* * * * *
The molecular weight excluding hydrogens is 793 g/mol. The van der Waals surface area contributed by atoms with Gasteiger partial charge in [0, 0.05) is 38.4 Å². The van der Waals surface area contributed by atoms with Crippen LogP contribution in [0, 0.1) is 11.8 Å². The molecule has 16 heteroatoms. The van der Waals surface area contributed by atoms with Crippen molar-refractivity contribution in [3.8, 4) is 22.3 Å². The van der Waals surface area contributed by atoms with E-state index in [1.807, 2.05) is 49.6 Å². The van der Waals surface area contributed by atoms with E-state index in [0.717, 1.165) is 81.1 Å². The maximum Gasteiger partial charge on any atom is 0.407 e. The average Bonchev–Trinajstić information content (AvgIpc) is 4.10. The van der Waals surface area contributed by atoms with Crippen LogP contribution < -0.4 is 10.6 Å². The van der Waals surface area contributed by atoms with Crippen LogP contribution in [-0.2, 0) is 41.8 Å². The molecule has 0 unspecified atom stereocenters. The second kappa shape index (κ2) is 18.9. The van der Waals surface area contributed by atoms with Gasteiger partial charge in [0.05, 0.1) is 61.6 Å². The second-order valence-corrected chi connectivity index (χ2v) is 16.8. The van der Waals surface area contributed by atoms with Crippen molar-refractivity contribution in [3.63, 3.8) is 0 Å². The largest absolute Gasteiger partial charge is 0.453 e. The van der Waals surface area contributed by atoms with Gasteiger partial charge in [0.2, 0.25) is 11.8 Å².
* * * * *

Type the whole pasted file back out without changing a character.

The molecular weight excluding hydrogens is 793 g/mol. The van der Waals surface area contributed by atoms with Gasteiger partial charge in [0, 0.05) is 38.4 Å². The van der Waals surface area contributed by atoms with Crippen LogP contribution in [0, 0.1) is 11.8 Å². The molecule has 16 heteroatoms. The van der Waals surface area contributed by atoms with Crippen molar-refractivity contribution in [3.8, 4) is 22.3 Å². The van der Waals surface area contributed by atoms with E-state index in [1.807, 2.05) is 49.6 Å². The van der Waals surface area contributed by atoms with E-state index in [0.717, 1.165) is 81.1 Å². The maximum Gasteiger partial charge on any atom is 0.407 e. The average Bonchev–Trinajstić information content (AvgIpc) is 4.10. The van der Waals surface area contributed by atoms with Crippen LogP contribution < -0.4 is 10.6 Å². The van der Waals surface area contributed by atoms with Crippen LogP contribution in [-0.2, 0) is 41.8 Å². The molecule has 0 unspecified atom stereocenters. The second kappa shape index (κ2) is 18.9. The van der Waals surface area contributed by atoms with Gasteiger partial charge in [0.05, 0.1) is 61.6 Å². The second-order valence-corrected chi connectivity index (χ2v) is 16.8. The van der Waals surface area contributed by atoms with Crippen molar-refractivity contribution in [3.63, 3.8) is 0 Å². The largest absolute Gasteiger partial charge is 0.453 e. The van der Waals surface area contributed by atoms with Gasteiger partial charge in [0.2, 0.25) is 11.8 Å².